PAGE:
Bharat Bhushan is back, and little has changed with him. Heôs still the bumbling, self-confident old fool whose zeal for classic Hindi film songs hasnôt diminished a bit. Now heôs won a reality show and finds himself aboard a cruise liner for a holiday.In Bharat Bhushan style he proceeds to embarrass himself and other guests and ends up on a deserted island with the man who was trying to kill him.As usual, director Sagar Ballary takes his time to establish proceedings and characters but once aboard the cruise, the humour quotient goes up significantly and scenes are infused with sparkling one-liners.Without a doubt, moments in the first half will make you laugh aloud. Itôs the little jokes like when Bhushan meets Mrs Talwar for the first time, his rapid-fire showdowns with his IT partner MT Shekharan on North vs South India, and even the physical comedy that works. Then the second half happens.As much the first half is tightly scripted, the plot and writing post-interval is scattered. The jokes are repetitive, the goings-on slow. A quicksand scene is so compromised itôs cringe worthy. Bhushan keeps singing and this is supposed to get on Talwarôs nerves, but after a point, itôs the audience who seems the target.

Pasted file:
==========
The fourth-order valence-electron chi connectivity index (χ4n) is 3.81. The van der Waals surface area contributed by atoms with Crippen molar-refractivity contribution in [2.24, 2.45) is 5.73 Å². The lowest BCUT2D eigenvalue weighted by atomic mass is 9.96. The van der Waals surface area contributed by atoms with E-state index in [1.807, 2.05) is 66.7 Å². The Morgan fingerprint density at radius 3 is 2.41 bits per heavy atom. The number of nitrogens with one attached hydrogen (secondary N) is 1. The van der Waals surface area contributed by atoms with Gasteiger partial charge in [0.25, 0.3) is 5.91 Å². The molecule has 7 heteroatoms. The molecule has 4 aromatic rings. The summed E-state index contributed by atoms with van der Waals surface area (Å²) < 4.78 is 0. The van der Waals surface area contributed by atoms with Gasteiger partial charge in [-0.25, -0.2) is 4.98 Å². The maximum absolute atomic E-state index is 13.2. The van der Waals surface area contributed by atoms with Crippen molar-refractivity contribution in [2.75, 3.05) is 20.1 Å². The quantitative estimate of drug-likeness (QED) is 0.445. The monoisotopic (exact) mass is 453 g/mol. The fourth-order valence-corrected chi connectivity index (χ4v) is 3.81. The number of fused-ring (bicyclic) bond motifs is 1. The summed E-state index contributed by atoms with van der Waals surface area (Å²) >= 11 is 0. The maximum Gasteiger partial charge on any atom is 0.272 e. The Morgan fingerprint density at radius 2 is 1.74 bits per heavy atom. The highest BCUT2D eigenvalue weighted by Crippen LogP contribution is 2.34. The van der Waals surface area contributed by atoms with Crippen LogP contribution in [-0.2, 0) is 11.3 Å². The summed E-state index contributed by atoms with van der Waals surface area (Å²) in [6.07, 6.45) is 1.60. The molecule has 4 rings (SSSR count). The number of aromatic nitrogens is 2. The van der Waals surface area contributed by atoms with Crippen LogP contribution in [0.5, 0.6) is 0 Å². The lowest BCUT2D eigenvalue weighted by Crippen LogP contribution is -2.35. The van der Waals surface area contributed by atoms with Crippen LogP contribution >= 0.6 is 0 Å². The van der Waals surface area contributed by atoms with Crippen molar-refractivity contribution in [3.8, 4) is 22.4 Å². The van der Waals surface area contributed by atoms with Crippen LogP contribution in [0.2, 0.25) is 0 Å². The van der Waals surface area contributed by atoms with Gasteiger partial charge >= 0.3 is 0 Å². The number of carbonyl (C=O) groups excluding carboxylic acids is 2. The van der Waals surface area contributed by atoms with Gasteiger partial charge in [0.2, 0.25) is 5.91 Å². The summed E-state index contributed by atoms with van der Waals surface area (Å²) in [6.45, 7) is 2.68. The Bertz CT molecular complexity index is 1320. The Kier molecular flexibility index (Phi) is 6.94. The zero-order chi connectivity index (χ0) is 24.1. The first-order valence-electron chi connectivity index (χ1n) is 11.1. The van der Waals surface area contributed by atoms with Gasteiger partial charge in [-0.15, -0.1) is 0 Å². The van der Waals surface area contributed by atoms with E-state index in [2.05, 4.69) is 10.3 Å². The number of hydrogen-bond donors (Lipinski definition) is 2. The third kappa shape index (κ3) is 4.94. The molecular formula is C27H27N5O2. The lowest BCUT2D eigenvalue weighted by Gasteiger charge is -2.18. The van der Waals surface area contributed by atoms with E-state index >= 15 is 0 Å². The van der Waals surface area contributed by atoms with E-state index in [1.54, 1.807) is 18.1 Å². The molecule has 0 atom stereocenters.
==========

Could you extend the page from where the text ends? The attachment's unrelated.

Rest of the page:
Add to that some random, over-the-top elements (specifically speaking, Amole Gupteôs Raghu Burman character) that make the second half seem wholly disconnected from the first. Ballary, it must be pointed out, is guilty of a similar state of affairs in his last film, Kaccha Limboo which was also undone by itôs lengthy, arbitrary second half.Ballaryôs scripting in his last two films has been flabby. There is too much time wasted on too many extraneous scenes that have little to do with the film. The great Sidney Lumet advises directors to think hard about ¶ that all-encompassing, critical discussion: What is the movie about? Work canôt begin until its limits are defined, and this is the first step in that process. It becomes the riverbed into which all subsequent decisions will be channeled.Ě Ballary seems to fall in love with the material he writes and shoots and doesnôt allow the editor even near it.Vinay Pathakôs continuing rendition of Bharat Bhushan is superb. His reactions are often priceless. Kay Kay Menon as the lecherous tycoon harried by Bhushan is spot on. It helps you empathise with his frustration after a point.Finally, the talented Suresh Menon ably justifies his author-backed role. These are men who make Bheja Fry 2 work. On the other hand, Amole Gupte, Aditi Govitriker and the other women do more harm than good.At the end of it, Bheja Fry 2 is half the fun of the first installment, despite the filmôs canvas being significantly bigger.